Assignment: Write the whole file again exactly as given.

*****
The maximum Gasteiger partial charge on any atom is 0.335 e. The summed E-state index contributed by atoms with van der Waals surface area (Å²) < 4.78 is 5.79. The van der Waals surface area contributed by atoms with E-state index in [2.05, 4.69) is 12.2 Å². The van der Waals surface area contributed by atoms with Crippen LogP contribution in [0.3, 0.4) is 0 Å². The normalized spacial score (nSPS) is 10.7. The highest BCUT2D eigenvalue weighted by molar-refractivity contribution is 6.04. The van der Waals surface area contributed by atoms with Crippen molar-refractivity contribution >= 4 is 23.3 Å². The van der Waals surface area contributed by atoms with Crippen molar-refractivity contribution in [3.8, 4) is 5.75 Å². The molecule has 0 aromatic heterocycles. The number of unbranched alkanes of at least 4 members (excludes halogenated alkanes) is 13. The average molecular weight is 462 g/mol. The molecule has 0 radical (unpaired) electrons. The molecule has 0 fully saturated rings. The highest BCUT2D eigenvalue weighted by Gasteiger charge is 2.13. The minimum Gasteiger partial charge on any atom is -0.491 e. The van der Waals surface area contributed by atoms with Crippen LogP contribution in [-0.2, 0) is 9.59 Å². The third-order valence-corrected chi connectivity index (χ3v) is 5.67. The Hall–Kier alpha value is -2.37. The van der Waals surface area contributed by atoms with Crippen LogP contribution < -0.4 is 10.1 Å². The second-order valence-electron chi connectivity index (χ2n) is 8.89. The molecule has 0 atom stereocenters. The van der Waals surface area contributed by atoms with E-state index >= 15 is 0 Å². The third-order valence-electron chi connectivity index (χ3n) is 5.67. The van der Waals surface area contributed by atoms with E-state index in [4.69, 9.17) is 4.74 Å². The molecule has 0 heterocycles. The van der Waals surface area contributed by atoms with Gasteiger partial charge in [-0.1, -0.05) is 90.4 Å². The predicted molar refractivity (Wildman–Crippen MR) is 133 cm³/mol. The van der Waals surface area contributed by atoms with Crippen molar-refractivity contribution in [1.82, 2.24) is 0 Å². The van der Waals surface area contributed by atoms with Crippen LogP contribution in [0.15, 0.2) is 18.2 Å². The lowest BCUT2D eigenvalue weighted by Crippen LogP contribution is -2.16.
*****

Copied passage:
The maximum Gasteiger partial charge on any atom is 0.335 e. The summed E-state index contributed by atoms with van der Waals surface area (Å²) < 4.78 is 5.79. The van der Waals surface area contributed by atoms with E-state index in [2.05, 4.69) is 12.2 Å². The van der Waals surface area contributed by atoms with Crippen LogP contribution in [0.3, 0.4) is 0 Å². The normalized spacial score (nSPS) is 10.7. The highest BCUT2D eigenvalue weighted by molar-refractivity contribution is 6.04. The van der Waals surface area contributed by atoms with Crippen molar-refractivity contribution >= 4 is 23.3 Å². The van der Waals surface area contributed by atoms with Crippen molar-refractivity contribution in [3.8, 4) is 5.75 Å². The molecule has 0 aromatic heterocycles. The number of unbranched alkanes of at least 4 members (excludes halogenated alkanes) is 13. The average molecular weight is 462 g/mol. The molecule has 0 radical (unpaired) electrons. The molecule has 0 fully saturated rings. The highest BCUT2D eigenvalue weighted by Gasteiger charge is 2.13. The minimum Gasteiger partial charge on any atom is -0.491 e. The van der Waals surface area contributed by atoms with Crippen LogP contribution in [-0.2, 0) is 9.59 Å². The third-order valence-corrected chi connectivity index (χ3v) is 5.67. The Hall–Kier alpha value is -2.37. The van der Waals surface area contributed by atoms with Crippen LogP contribution < -0.4 is 10.1 Å². The second-order valence-electron chi connectivity index (χ2n) is 8.89. The molecule has 0 atom stereocenters. The van der Waals surface area contributed by atoms with E-state index >= 15 is 0 Å². The third-order valence-electron chi connectivity index (χ3n) is 5.67. The van der Waals surface area contributed by atoms with E-state index in [4.69, 9.17) is 4.74 Å². The molecule has 0 heterocycles. The van der Waals surface area contributed by atoms with Gasteiger partial charge in [-0.1, -0.05) is 90.4 Å². The predicted molar refractivity (Wildman–Crippen MR) is 133 cm³/mol. The van der Waals surface area contributed by atoms with Crippen molar-refractivity contribution in [1.82, 2.24) is 0 Å². The van der Waals surface area contributed by atoms with Crippen LogP contribution in [0.15, 0.2) is 18.2 Å². The lowest BCUT2D eigenvalue weighted by Crippen LogP contribution is -2.16.